Bike lights are important for night riding, whether you are commuting or hitting the trails. However, charging them can be challenging at times. Charging bike lights at home is pretty straightforward, but what if you aren’t near a power outlet? Let’s take a look at how to charge bike lights, no matter where you are.
How to Charge Bike Lights
There are two basic types of bike lights. Some charge via an AC adapter, while others use a usb charger. The process and options for how to charge them differ a bit.
Preparing to Charge Your Lights
Before you charge your lights, there are a few things you should do. First, you’ll need your charger and a power source.
You should also take a look at your owner’s manual. It’s a good idea to read the instructions on how to charge your lights, and any safety precautions you should follow.
You’ll also learn how to know if the battery is charging, and when it’s completely charged in your manual.
Charging Bike Lights with an AC Adapter
If your lights come with an AC adapter, your options are limited. To charge them, plug the AC adapter into the wall, and then into the charging port on your bike lights.
Allow them to charge until the indicator light shows that they are fully charged. Most indicator lights will be solid green when charging is complete, but check your owner’s manual if you are unsure.
Charging USB Bike Lights
When charging USB bike lights, you have more options. You will plug the small end of the charger into the light or battery pack, depending on the design.
Then, you can plug the large end into an AC adapter or your computer’s USB port. Allow them to charge until the indicator light shows they are fully charged.
Again, this is usually a solid green light. High-end lights may feature a battery bar or other indicator.
Charging Bike Lights on the Go
One of the issues with bike lights is how far you can go on a single charge. If you plan on long rides, you may need to charge your lights on the go. The good news is, there are a few ways to do this.
You may own a battery pack to charge your cellphone or other devices. These are very handy to have, particularly if you are busy. You always have a charge, and it can easily fit into your pocket or backpack.
If your bike lights have a USB charger, you can also charge your lights with a battery pack.
First, be sure your battery pack is charged. Then, just plug your USB cable into the pack, and plug the charging end into your lights or battery.
If you have high-end bike lights, your battery may be separate from the lights. This reduces the weight of the light itself, which is helpful for mounting it on your helmet.
Another benefit of this is that you can simply carry extra batteries. When the battery gets low, simply swap it out for a fresh one.
Choosing Bike Lights
Now that you know how to charge bike lights, it’s important to know how to choose the right bike lights for your needs. Which bike lights work best for you will depend on the type of riding you do, and why you need them.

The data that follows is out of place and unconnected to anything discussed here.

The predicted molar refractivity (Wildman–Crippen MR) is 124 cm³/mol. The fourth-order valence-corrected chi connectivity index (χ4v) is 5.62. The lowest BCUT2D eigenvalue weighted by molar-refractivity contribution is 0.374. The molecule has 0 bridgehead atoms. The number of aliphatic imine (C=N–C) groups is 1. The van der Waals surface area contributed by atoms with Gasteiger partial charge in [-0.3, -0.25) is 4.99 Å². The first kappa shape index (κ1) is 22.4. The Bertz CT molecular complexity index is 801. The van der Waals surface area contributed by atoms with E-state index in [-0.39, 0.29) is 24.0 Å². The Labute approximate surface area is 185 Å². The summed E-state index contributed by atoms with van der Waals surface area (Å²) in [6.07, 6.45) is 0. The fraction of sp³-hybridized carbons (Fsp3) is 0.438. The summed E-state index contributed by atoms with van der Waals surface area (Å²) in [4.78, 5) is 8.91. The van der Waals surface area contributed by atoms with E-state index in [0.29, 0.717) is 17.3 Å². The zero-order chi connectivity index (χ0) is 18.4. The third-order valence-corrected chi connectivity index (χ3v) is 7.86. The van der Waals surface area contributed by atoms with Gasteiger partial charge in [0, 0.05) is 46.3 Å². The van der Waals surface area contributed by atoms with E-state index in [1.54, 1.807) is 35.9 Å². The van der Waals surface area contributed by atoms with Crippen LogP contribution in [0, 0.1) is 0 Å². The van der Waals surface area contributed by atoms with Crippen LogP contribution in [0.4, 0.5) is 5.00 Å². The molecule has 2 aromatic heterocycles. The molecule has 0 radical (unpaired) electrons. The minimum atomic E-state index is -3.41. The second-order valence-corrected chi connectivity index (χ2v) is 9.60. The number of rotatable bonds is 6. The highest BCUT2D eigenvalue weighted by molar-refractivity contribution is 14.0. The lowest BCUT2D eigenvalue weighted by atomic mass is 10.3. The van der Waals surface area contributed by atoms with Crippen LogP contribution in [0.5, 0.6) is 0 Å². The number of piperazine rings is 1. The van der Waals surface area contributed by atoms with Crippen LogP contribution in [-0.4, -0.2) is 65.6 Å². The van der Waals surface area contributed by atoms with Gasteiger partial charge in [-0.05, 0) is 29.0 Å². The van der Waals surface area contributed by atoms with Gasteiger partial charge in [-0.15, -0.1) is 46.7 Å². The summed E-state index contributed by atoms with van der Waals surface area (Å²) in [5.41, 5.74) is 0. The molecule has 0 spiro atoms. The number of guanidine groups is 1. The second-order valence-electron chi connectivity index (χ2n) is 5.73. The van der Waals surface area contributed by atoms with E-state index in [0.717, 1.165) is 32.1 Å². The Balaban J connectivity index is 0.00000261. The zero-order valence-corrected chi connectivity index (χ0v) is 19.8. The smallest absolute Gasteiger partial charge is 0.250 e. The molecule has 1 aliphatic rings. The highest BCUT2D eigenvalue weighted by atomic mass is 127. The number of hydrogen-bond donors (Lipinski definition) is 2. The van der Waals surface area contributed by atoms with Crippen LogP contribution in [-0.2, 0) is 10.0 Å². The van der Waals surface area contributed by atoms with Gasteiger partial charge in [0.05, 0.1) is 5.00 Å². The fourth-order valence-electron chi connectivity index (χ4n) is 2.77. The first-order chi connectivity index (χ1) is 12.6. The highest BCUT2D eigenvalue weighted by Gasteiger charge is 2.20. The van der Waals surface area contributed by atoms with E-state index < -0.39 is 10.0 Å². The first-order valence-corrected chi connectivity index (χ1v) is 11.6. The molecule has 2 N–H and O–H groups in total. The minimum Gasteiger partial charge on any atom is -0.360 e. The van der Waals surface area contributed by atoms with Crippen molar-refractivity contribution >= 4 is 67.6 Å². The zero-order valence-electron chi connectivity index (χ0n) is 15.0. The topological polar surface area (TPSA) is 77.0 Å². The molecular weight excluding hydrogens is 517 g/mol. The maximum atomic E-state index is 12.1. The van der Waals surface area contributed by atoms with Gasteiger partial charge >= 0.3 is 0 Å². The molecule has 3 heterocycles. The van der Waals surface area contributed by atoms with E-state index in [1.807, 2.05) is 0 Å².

Visibility vs Being Visible
Do you need visibility, or do you need to be visible? If you are riding on a highway or in the city, you may want lights to make you visible to drivers or pedestrians.
If you are riding on the road, you’ll need lights that make you visible. You may be required to have a light on the front and back of your bike. These are known as safety lights. They can also be mounted onto the wheels or frame of your bike, since the goal is to help others see you.
If you are riding anywhere without lots of ambient light, like street lights, you’ll need lights that improve your visibility.
You may know your favorite trail well, but when you try riding it in the dark, you’ll see how important it is to have enough illumination. Lights for illumination while riding are brighter than safety lights.
Helmet vs Handlebar Mount
If you are commuting, a handlebar mounted front light, and a rear light are probably all you need. If you are riding on roads that aren’t well lit at night, be sure to choose a light that’s at least 400 to 600 lumens to provide visibility.
If you are trail riding, you may want to start with a handlebar mounted light. These are typically more secure than helmet mounted styles. The downside is that they will only cast their beam in the direction the bike is pointed.
A helmet light, however, will move with your head. If you look in a direction, the helmet light will also move. This is helpful if you are going around corners, or navigating technical trails.
You’ll need at least 1,000 lumens for trail riding. If you ride fast or travel on technical trails after dark, the light should be at least 1,500 lumens. Some lights go as high as 7,000 to 8,000 lumens.
Internal vs. External Batteries
Another factor when choosing bike lights is internal vs external batteries. Generally, more powerful lights come with external batteries. This is because they require more power, which means the batteries need to be larger and heavier.
Less expensive lights typically have an internal light. While they may be less powerful, they are also easier to install.
If you are a serious trail rider, you should consider both a handlebar and helmet light.
Now you know how to charge bike lights. Charging bike lights is straightforward. Just plug them into a power source, and let them charge. Be sure that they are fully charged before you head out, and carry a backup light or battery for long night rides.